Time and again, Mullen has expressed how content he is in Starkville. Following his first season as Mississippi State head coach, in which the Bulldogs went 5-7, he said, "I'm extremely happy here. I have no interest in leaving. My family's very happy here.
"So I think our guys that we recruit look and say, 'We can build something special with the in-state talent if we can recruit the top players in the state of Mississippi.'"
Last December, after receiving a contract extension and raise, Mullen said, "I want to be at Mississippi State, and Mississippi State wants me. So everybody ends up happy."
On Tuesday, as reports surfaced linking Mullen to the opening at Penn State, a reporter asked him what his message would be to MSU fans worried about him leaving.
"Same thing I've always said to them: I'm very happy here."
Now, being happy in Starkville doesn't mean Mullen couldn't be even happier somewhere else. And for all the turmoil engulfing Penn State right now, he does have strong connections to that school. His dad graduated there, and Mullen grew up a big PSU fan.
A lot of people can't fathom him turning down a job offer from the folks in State College. Sure, the NCAA is investigating and could bring down the hammer, but that's no guarantee. Even with all that going on, the on-field product is a solid one, and it's a bit easier to win games in the Big Ten than in the SEC Western division.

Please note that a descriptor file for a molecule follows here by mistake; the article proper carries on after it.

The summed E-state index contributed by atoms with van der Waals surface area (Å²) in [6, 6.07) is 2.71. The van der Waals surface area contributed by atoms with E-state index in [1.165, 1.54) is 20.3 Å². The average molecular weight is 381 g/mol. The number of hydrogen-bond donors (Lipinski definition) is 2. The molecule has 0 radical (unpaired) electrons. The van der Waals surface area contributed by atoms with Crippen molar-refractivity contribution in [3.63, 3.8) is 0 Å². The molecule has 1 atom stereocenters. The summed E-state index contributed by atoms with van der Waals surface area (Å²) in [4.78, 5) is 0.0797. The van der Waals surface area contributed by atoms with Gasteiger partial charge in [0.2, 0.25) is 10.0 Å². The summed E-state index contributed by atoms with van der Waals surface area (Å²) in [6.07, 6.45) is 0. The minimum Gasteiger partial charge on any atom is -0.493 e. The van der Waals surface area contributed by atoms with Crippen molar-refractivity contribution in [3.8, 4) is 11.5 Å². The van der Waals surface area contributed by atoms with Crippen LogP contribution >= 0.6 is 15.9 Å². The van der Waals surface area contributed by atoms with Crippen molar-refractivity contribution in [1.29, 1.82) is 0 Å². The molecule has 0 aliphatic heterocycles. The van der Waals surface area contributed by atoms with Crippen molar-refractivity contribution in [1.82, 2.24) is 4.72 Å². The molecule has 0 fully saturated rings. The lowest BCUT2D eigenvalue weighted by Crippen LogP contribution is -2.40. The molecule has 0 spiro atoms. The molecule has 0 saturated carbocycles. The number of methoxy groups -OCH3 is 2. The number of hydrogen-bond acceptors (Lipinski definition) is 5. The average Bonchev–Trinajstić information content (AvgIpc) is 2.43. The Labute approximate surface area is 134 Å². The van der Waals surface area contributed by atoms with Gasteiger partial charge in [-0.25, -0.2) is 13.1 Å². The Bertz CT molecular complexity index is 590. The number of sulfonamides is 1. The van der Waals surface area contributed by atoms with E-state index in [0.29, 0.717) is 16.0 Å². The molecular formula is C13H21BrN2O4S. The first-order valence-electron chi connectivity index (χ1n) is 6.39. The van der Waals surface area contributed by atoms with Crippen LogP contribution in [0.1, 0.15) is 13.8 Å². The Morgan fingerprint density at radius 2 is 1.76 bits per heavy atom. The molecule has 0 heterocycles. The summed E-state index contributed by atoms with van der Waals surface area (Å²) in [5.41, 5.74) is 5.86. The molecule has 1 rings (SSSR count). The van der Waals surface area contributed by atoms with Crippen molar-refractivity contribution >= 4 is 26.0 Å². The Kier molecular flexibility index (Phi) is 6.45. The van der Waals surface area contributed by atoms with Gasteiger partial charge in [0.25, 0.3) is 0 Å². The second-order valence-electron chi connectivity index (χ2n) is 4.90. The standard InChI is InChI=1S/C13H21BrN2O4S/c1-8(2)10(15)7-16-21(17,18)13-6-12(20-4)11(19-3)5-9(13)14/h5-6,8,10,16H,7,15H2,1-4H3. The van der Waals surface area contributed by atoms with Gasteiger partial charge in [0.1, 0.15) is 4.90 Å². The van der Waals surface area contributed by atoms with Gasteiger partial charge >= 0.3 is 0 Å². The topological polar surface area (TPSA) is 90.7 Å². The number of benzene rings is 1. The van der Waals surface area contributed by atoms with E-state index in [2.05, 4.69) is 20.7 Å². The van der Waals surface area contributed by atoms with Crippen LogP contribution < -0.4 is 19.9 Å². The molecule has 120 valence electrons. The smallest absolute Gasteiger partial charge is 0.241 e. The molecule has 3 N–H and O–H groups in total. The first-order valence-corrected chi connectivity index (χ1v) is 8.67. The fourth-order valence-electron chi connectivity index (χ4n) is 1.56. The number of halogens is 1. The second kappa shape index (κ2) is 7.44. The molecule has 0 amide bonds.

Plenty of support
But who's to say Mullen can't be happy at MSU? He seems to relish the challenge of competing in the SEC, even if he is 3-12 against division foes. At least those three wins all came against Ole Miss.
What Mullen has at MSU right now is the full support of the administration and fans, and there's a lot to be said for that. There's less pressure to win a championship than at Penn State, which means he has more time to accomplish that goal.
You can make a really good argument that winning an SEC or national title is an unrealistic goal at a place like MSU. You can argue that the best move for Mullen's career would be to go to Penn State, or some other higher profile program.
As I've said before, the more of these jobs that pass by without Mullen leaving, the more likely it is he'll actually stick around for the long term. A man in his position, with a chance to climb the ladder, is sending a message when he stays put.
He's saying he's in a happy place, so why leave it?
Brad Locke (firstname.lastname@example.org) covers Mississippi State for the Daily Journal and blogs daily at NEMS360.com.